January 3, 2014 09:43 AM - NASA via, SciDevNet
An alternative to costly radar-based weather services could soon be operational in developing nations, to help them detect severe storms more cheaply and quickly. The technology, which uses lightning detection to forecast when and where storms will strike, has already proven successful in demonstration projects in Brazil, Guinea and India. Next year, Earth Networks — one of the companies at the forefront of the technology — will conduct further trials in Haiti. As more developing nations increase their numbers of mobile phone masts, which are ideal locations for mounting the lightning sensors on, the proportion of countries using the technology looks set to increase, according to the US company.
2014 National Defense Authorization Act is huge win for LEED green building system
January 3, 2014 09:15 AM - Stuart Kaplow, courtesy Green Building Law Update, Clean Techies
President Obama signed the National Defense Authorization Act for fiscal 2014 in Honolulu last Thursday and while most observers noted that the bill cracks down on sexual assaults in the military and eases restrictions on transferring detainees from Guantanamo Bay, the bill also is a huge win for the U.S. Green Building Council's LEED green building rating system. By way of background, the Air Force, Army, Marines, Navy and other instruments of the Department of Defense own and operate 299,000 buildings and 211,000 additional structures, making it the largest owner of buildings in North America, but it is also the owner of more green buildings and more LEED certified buildings than anyone else.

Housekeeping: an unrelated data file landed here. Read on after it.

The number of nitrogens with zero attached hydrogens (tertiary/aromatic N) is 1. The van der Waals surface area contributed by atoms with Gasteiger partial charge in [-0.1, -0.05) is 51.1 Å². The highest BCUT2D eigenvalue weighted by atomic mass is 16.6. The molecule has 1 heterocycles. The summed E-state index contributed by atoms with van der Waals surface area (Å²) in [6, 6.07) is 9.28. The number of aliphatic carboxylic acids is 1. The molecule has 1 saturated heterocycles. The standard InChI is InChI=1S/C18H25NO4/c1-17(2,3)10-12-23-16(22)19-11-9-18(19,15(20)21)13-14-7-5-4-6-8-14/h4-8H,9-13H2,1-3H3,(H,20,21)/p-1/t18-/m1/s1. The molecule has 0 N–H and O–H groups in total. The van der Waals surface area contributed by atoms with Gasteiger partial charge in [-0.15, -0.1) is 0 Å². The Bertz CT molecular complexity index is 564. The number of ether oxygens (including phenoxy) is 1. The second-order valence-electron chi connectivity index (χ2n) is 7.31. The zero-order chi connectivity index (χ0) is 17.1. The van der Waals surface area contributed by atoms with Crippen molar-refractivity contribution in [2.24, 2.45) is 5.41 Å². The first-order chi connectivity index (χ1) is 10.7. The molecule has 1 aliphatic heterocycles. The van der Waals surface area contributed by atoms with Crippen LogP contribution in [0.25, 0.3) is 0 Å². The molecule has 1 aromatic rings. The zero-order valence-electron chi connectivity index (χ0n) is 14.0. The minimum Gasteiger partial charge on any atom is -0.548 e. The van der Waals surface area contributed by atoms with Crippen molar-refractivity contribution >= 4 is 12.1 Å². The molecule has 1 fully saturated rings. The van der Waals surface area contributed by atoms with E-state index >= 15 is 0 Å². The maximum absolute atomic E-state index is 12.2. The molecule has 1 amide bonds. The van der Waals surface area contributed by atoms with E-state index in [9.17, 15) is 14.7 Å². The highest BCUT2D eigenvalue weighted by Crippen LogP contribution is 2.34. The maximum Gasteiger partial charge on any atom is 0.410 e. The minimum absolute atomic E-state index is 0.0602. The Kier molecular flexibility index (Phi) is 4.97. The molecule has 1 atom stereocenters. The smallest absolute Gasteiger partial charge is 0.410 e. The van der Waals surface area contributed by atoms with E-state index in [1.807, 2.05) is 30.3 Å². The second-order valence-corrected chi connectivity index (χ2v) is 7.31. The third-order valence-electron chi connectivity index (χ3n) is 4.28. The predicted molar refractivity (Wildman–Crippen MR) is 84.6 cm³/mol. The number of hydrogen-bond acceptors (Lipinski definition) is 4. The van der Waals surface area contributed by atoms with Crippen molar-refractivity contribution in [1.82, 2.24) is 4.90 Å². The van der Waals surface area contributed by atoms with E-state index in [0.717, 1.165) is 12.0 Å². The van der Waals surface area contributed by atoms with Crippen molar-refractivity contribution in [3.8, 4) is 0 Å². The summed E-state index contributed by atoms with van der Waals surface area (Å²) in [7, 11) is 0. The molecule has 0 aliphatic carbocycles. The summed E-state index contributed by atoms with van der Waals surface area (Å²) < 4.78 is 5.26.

Catching Weevils with Different Colored Traps
January 3, 2014 08:15 AM - ENN Staff
The weevil is a type of beetle that is known for damaging crops. Whether they damage stored grain or dried food products, or attack cotton crops, the many types of weevils can cause problems for farmers and consumers alike. In an effort to develop more eco-friendly control methods for the weevil, researches have discovered that different colored traps attract more sweet potato weevils than other colors.
COLLEGIATE CORNER: Saving Earth from Space
January 2, 2014 12:41 PM - Destiny Allen; Environment, Economics, Development, Sustainability (EEDS), Class of 2015, The Ohio State University
When we think of the environment, we do not immediately jump to thinking of outer space. The environment usually conjures up images on Earth of breathless beauty, but this does not mean a solution to renewable energy is bound to the limits of our planet.
Save your holiday greens to help the birds!
January 1, 2014 09:50 AM - Alicia Graef, Care2
As bitter winter winds blow through the leafless trees and forest birds search for the shelter of an evergreen, we can offer them some help by repurposing our leftover holiday greenery. With the loss of woodlands, backyard habitats have become increasingly important for birds that stay with us through the winter months. Cornell University’s Lab of Ornithology just published a friendly reminder that we can extend the usefulness of our holiday trees, wreaths and other greenery by putting them near feeders and in yards, among other things, to offer birds thermal refuge, instead of just tossing them to the curb.